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India is bang in the middle of two momentous transitions that have the potential to upset the traditional political calculus in the country, even as the shadow games begin in the months before the next general election due in 2014.

Both these transitions have been captured in recent official data. The government released the results of the latest employment survey last week. It showed that less than half of the approximately 500 million working Indians are now engaged in agriculture as their “usual status"—and this in a country where nearly 70% of the population still lives in villages.

In other words, India has more villagers than farmers in its workforce. What this means is that more than a quarter of Indian villagers in the workforce now get most of their income outside of agriculture, which fits well with the results of several micro studies on the economic diversification of rural India. It is also worth remembering that many families that still primarily live off the land—who identify themselves as farmers—have also invested in tiny enterprises in their villages, so the old assumption that equated rural India almost completely with agriculture will soon have to be buried.

The other big change is rapid urbanization. The new census for 2011 shows that urban India added more people than rural India did over the previous 10 years. The granular details are even more interesting. Rural population is stagnating in most of the dynamic states of peninsular India, as well as some northern states such as Punjab, with a large majority of the population growth in these states coming from cities. Population growth in the large states of the Gangetic belt such as Uttar Pradesh and Bihar continue to be driven by rural expansion.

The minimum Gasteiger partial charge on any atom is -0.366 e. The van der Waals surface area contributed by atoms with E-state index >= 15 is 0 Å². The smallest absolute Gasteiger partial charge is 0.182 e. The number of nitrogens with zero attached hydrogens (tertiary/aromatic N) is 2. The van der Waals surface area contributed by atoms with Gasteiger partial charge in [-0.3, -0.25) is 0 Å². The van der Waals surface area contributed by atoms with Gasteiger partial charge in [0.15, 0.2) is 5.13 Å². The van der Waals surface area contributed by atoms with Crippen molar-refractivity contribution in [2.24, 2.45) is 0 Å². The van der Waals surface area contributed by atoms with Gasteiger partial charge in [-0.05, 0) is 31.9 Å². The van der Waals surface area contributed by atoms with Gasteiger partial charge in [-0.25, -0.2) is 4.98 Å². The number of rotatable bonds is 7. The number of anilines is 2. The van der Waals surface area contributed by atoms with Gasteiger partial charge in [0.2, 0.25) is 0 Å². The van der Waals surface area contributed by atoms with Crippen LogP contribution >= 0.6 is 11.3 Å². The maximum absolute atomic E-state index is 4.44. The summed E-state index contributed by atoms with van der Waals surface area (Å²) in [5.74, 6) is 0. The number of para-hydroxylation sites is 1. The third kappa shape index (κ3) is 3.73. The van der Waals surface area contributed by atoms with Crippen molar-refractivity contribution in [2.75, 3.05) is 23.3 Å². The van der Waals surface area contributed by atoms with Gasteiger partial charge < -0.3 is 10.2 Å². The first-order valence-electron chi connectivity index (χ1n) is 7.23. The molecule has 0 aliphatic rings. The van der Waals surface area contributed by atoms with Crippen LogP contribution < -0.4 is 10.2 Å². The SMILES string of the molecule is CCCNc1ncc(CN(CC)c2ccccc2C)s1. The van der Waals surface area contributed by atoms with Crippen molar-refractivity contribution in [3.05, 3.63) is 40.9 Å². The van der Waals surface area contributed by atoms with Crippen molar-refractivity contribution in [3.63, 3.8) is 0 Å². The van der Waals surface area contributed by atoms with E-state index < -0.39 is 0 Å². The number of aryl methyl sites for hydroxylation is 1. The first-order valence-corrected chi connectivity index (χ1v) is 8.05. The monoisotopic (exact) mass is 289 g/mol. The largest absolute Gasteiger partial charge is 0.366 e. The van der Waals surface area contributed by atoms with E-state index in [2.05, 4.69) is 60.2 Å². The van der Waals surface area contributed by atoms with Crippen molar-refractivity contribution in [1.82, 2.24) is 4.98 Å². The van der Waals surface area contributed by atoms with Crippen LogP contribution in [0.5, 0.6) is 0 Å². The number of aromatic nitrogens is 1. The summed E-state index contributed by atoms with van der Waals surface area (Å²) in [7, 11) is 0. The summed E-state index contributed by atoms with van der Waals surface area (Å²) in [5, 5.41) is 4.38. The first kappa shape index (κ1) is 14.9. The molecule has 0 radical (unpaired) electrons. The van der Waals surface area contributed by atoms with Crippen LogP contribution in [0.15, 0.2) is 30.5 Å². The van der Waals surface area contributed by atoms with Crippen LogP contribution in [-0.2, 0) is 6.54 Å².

Putting these two trends together, we have a situation where urban India is adding more people than rural India while those who continue to live in villages are moving towards non-farm livelihoods. The confluence of these two important trends has the potential to radically alter Indian politics in the decade ahead.

Indian political discourse has traditionally been built on the twin Gandhian pieties about an unchanging rural India as well as the benefits of small agriculture. Much of the policy skew in the decades after independence has also been fashioned by this view. The rapid economic transformation of the past few decades has been gradually undermining all this, and the new data released in recent months suggests that India could now have hit an inflection point that will see the transitions accelerate.

It is now to be seen how various political entrepreneurs alter their narratives to appeal to a new generation of voters that will emerge from these economic transitions. Gujarat chief minister Narendra Modi seems to have taken a first stab at formulating a new political narrative, when he spoke about the neo-middle class. Other chief ministers such as Prithviraj Chavan in Maharashtra seem to understand the needs of a new India as well.

To be sure, the transition to a new political narrative does not come without risks. The relative decline in the importance of rural India in general, and farmers in particular, need not necessarily be matched by a decline in their political power. In fact, this can lead to intense bargaining for fiscal resources between groups that are still powerful and emerging groups that seek to increase their power. The political power of farmers in developed economies such as the US, Japan and Europe is a useful example: they continue to wield significant political power despite their modest numbers.

Another risk is now evident in Brazil, where cities have been rocked by demonstrations against the government. The sort of political disturbances rocking that country right now are possible only in an urban society dominated by people who have moved up the income ladder, but who yet live precarious economic lives that can be unsettled by anything from higher bus fares to reduced fuel subsidies.

Yet, despite these risks, there is no doubt that a new generation of political leaders will have to adapt their electoral strategies and policy directions to the new India that no longer fits the old assumptions about the nature of the Indian voter.

Are citizens in urban areas getting crushed under the political burden of rural India? Tell us at views@livemint.com

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